86

I spent a lot of time trying
to fit into another skin tone –
dyeing my hair lighter
wearing muted clothing
pretending to dread the lunches my mother packed
that my friends always made fun of

Today, my jet-black hair requires no comb
I pack delicate, complex meals
speak three languages and
languish, knowing
what an honour it is
to just be asian.

Happy Asian Pacific American Heritage Month! I’m dedicating a few poems to my family this May. Please feel free to share your stories in the comments below.

Love,
ELLE

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85

I used to bastardize my name
so it’d fit more conveniently
in a western mouth.

I’m convinced that cultural names
are uttered like spells
magic only we possess –
why bother making it easy on others, when
they should be grateful we’ve
blessed them in the first place?

I’ve heard the music in
a tonal language,
tasted the sweetness of coconuts
that ripen in the Vietnamese sun
how dare I leave a bitter taste on
the surname that surpassed
generations

 

Happy Asian Pacific American Heritage Month! I’m dedicating a few poems to my family this May. Please feel free to share your stories in the comments below.

Love,
ELLE

 

84

My mother cleaned the houses of
retired rich white women
so she could put food on the table.
My father worked 30 years at a company
that let him go in a blink
2008 collateral damage

I sit in lecture halls and
learn about the placement of stars
the French Revolution, the
abolition of slavery and yet I’ve never
learned to live with this guilt.

My mother has never seen
the inside of a lecture hall
(I skip tutorials all the time)
I sit behind a desk and craft ideas
while my mother is elbows-deep in citrus soap

The thing I’ve learned the most is
that maybe being an immigrant’s daughter is
to live a life of guilt
because I know
that this future of success ahead
is nothing short of
the plan my parents so carefully
and lovingly
worked so tirelessly for me to achieve.

 

Happy Asian Pacific American Heritage Month. I’m dedicating a few poems to my family this May. Please feel free to share your immigrant stories in the comments below.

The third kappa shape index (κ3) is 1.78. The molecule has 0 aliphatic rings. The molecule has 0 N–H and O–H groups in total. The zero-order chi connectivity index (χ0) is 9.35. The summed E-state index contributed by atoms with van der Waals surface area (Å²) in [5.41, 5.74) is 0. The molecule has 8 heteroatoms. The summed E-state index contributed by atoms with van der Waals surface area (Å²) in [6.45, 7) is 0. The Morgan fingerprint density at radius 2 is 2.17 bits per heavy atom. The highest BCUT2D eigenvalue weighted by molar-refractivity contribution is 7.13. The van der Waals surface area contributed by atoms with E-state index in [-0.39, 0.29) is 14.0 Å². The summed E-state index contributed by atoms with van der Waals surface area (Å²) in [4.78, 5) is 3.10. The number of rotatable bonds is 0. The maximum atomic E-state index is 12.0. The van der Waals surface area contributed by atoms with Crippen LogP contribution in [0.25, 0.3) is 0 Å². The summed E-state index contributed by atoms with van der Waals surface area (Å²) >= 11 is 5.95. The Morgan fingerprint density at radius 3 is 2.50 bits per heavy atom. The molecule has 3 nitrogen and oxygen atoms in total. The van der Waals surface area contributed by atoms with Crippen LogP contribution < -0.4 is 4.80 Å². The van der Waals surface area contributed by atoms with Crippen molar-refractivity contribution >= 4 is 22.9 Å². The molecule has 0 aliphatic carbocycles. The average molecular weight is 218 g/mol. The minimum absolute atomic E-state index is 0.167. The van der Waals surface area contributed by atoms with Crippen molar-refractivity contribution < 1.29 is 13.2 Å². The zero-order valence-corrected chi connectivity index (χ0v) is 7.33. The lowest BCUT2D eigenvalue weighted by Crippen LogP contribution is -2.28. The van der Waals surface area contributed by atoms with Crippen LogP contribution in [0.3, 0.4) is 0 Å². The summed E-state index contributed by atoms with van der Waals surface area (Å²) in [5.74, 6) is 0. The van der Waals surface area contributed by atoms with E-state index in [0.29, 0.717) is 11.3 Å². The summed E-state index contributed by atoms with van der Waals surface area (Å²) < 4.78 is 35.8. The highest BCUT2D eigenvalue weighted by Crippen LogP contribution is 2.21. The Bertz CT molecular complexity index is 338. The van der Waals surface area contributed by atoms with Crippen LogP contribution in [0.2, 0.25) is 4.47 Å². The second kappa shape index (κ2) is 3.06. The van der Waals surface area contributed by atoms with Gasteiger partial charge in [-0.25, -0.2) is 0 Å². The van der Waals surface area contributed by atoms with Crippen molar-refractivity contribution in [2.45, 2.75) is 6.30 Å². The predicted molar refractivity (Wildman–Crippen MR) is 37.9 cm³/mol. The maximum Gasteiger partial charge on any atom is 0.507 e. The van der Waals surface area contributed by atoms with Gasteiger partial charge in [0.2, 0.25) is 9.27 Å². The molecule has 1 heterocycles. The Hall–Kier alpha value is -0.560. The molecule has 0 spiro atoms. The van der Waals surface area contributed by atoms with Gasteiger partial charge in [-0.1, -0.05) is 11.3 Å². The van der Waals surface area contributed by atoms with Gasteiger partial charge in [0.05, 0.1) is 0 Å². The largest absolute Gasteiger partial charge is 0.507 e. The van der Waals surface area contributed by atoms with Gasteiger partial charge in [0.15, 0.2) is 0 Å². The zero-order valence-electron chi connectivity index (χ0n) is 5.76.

Love,
ELLE

82

there are those who haunt like
slamming doors and breaking glass
and there are those who haunt like
faint whispers, just out of ear shot
hoping to be heard
and not, simultaneously

if I came back as a ghost
after all these things I lived
I couldn’t haunt those I left.
even if they forgot about me
I’d close doors quietly
leave everything in place
and I’d still love them anyway

81

somebody else
the fear of being replaced
this unknown shape of you
that’s somehow always better,
smarter,
hotter,
coming to take your place,
your job,
your partner

I’ve been so afraid of encountering her
but it’s been years and I’m still here
and somebody else
has never come.

80

envision ambitions that are so loud
everyone can hear them

you’ve come all this way
everything that is ahead
is yours

 

 

I’ve had a crazy week launching ZED, a marketing agency run by 16-24 year olds across the country. I thought I’d share the pick-me-up I wrote to get me through this thrilling (and exhausting week).

Also, are you doing #NationalPoetryMonth? I am! Connect with me on Twitter to see my posts every night.

Love,
ELLE

79

of the love and lack thereof
I’ve cried over and ached upon
I can’t seem to will myself
to go back and wipe up those tears
erase those scars-in-the-making;
because everyday since,
poetry has melted off my skin
and onto pages and pages and pages.

 

 

A year and half since my launch on October 1, 2017, I hope you enjoy this refreshed look to the blog. I started this blog with no intention of where it is today–and I’m taking this 18-month mark to declare that it isn’t going anywhere anytime soon.
Thank you for your support on this whirlwind.

Love,
ELLE